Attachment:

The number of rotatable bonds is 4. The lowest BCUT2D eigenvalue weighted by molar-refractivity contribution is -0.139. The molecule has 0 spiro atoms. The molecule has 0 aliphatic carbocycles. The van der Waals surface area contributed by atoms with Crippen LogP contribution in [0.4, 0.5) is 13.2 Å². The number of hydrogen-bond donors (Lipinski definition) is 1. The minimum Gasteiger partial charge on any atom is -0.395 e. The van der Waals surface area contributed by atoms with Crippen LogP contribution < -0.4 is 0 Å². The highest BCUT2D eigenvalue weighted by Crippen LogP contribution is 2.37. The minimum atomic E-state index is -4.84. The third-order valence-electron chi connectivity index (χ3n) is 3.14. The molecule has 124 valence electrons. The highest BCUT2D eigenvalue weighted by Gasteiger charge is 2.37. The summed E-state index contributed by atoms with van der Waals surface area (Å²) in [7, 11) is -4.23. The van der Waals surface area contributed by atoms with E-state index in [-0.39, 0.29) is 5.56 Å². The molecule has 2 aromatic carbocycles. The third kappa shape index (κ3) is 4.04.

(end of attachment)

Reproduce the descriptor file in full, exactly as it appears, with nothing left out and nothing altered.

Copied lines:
The number of rotatable bonds is 4. The lowest BCUT2D eigenvalue weighted by molar-refractivity contribution is -0.139. The molecule has 0 spiro atoms. The molecule has 0 aliphatic carbocycles. The van der Waals surface area contributed by atoms with Crippen LogP contribution in [0.4, 0.5) is 13.2 Å². The number of hydrogen-bond donors (Lipinski definition) is 1. The minimum Gasteiger partial charge on any atom is -0.395 e. The van der Waals surface area contributed by atoms with Crippen LogP contribution < -0.4 is 0 Å². The highest BCUT2D eigenvalue weighted by Crippen LogP contribution is 2.37. The minimum atomic E-state index is -4.84. The third-order valence-electron chi connectivity index (χ3n) is 3.14. The molecule has 124 valence electrons. The highest BCUT2D eigenvalue weighted by Gasteiger charge is 2.37. The summed E-state index contributed by atoms with van der Waals surface area (Å²) in [7, 11) is -4.23. The van der Waals surface area contributed by atoms with E-state index in [-0.39, 0.29) is 5.56 Å². The molecule has 2 aromatic carbocycles. The third kappa shape index (κ3) is 4.04.